hit the C, then hit it again… and again… and listen… keep listening…

The one piece of analysis that impressed me the most during my time as a sociology student was Ulrich Oevermann’s analysis in ‘Zur Sache’ of the evening news in which he spent pages and pages on laying out the implications and contradictions of the opening line Guten Abend meine Damen und Herren (‘Good evening, ladies and gentlemen’). It since has struck me again and again how productive such attention to inconspicuous detail can be and how distracting the rush to go through as much material as possible (and as fast as possible, too). Yet the bad conscience of having too few interviewees or not being able to keep them talking for long enough or not going through enough transcripts never left me. So probably it is an act of mental hygiene to remind myself of the value of the singular in analysing the general.

I am currently reading Richard Powers’ Orfeo – and this contains a memory of a composer that drives home that point in a rather brilliant way. The protagonist recalls composition classes with his elderly professor in 1963. He comes in with some elaborate piece, a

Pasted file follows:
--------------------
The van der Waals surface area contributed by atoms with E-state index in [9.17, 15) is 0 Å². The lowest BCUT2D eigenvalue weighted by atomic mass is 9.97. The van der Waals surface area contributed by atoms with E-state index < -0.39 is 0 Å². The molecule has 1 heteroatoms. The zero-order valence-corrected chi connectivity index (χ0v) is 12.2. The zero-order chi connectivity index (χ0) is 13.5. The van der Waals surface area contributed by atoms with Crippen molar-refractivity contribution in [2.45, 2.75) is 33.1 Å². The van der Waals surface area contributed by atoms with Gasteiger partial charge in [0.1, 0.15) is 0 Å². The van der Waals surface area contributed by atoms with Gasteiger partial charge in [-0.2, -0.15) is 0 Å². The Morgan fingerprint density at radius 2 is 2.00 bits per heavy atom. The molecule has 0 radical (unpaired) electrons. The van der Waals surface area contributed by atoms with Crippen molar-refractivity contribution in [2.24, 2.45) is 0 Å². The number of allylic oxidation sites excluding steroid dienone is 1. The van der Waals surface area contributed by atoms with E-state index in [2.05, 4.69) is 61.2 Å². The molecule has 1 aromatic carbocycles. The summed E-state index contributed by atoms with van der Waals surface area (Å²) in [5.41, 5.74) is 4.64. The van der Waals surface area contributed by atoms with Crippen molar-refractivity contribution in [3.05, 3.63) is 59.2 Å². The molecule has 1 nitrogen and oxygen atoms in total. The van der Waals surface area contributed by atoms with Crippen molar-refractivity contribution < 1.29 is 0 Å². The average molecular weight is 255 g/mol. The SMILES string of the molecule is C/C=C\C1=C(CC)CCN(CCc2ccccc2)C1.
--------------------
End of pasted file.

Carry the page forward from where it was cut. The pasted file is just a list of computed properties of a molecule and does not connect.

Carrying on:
‘chromatic phrase, packed with every one of Western music’s twelve available notes, twice over.’

The professor commands the protagonist to the piano and makes him hit one single note (it’s a C) over and over again, and then just listen to that one note – until he begins to hear all the overtones swinging with that on C

‘Audible or not, they’re all present: every pitch in the chromatic scale. Sweet stability and crashing discord, the palette for everything from sultry seduction to funeral mass, and Peter has gone his whole life hearing nothing but the fundamental.’

Having made his point the professor scolds him:

‘How many busy little notes do you need to play at once. Use a single C and be done with it.’

I admire the persistence of the fictional professor. I would like to be able to be equally tenacious when telling students to stick to their observations and dwell on them until they have exhausted the last bit of meaning, the last implication, contradiction, reference, etc. and only then move on to broader categories, further cases, theoretical frameworks. I am trying – but may not be the best of role models myself here. But then, the signpost never walks the way…

Oevermann, Ulrich (1983): ‘Zur Sache. Die Bedeutung von Adornos methodologischem Selbstverständnis für die Begründung einer materialen soziologischen Strukturanalyse’, in Ludwig v. Friedeburg/Jürgen Habermas (eds.): Adorno-Konferenz, Frankfurt am Main: Suhrkamp, pp.234-89.

Powers, Richard (2014): Orfeo, London: Atlantic Books.

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